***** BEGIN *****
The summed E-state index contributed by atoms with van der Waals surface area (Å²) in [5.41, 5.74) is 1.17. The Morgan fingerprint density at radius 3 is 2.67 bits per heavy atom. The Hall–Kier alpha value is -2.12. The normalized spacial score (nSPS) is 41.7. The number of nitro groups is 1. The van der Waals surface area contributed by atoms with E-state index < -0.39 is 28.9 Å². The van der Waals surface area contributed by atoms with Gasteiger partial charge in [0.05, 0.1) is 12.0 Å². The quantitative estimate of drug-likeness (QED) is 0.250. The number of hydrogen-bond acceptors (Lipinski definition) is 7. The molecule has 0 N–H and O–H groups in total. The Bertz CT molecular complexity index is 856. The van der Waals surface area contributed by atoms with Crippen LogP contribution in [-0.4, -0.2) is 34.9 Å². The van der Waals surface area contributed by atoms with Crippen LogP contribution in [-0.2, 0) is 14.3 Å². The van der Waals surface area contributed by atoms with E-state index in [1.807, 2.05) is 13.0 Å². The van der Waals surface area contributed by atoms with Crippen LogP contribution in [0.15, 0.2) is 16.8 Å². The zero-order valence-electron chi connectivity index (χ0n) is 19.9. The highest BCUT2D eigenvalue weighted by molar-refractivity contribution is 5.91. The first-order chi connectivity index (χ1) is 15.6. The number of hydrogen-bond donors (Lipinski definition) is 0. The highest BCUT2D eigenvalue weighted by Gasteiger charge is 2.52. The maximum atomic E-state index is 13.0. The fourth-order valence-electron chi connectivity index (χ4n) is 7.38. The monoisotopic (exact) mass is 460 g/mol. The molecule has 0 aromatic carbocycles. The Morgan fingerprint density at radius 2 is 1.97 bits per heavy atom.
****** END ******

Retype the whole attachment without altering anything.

The summed E-state index contributed by atoms with van der Waals surface area (Å²) in [5.41, 5.74) is 1.17. The Morgan fingerprint density at radius 3 is 2.67 bits per heavy atom. The Hall–Kier alpha value is -2.12. The normalized spacial score (nSPS) is 41.7. The number of nitro groups is 1. The van der Waals surface area contributed by atoms with E-state index < -0.39 is 28.9 Å². The van der Waals surface area contributed by atoms with Gasteiger partial charge in [0.05, 0.1) is 12.0 Å². The quantitative estimate of drug-likeness (QED) is 0.250. The number of hydrogen-bond acceptors (Lipinski definition) is 7. The molecule has 0 N–H and O–H groups in total. The Bertz CT molecular complexity index is 856. The van der Waals surface area contributed by atoms with Crippen LogP contribution in [-0.4, -0.2) is 34.9 Å². The van der Waals surface area contributed by atoms with Crippen LogP contribution in [-0.2, 0) is 14.3 Å². The van der Waals surface area contributed by atoms with E-state index in [1.807, 2.05) is 13.0 Å². The van der Waals surface area contributed by atoms with Crippen LogP contribution in [0.15, 0.2) is 16.8 Å². The zero-order valence-electron chi connectivity index (χ0n) is 19.9. The highest BCUT2D eigenvalue weighted by molar-refractivity contribution is 5.91. The first-order chi connectivity index (χ1) is 15.6. The number of hydrogen-bond donors (Lipinski definition) is 0. The highest BCUT2D eigenvalue weighted by Gasteiger charge is 2.52. The maximum atomic E-state index is 13.0. The fourth-order valence-electron chi connectivity index (χ4n) is 7.38. The monoisotopic (exact) mass is 460 g/mol. The molecule has 0 aromatic carbocycles. The Morgan fingerprint density at radius 2 is 1.97 bits per heavy atom.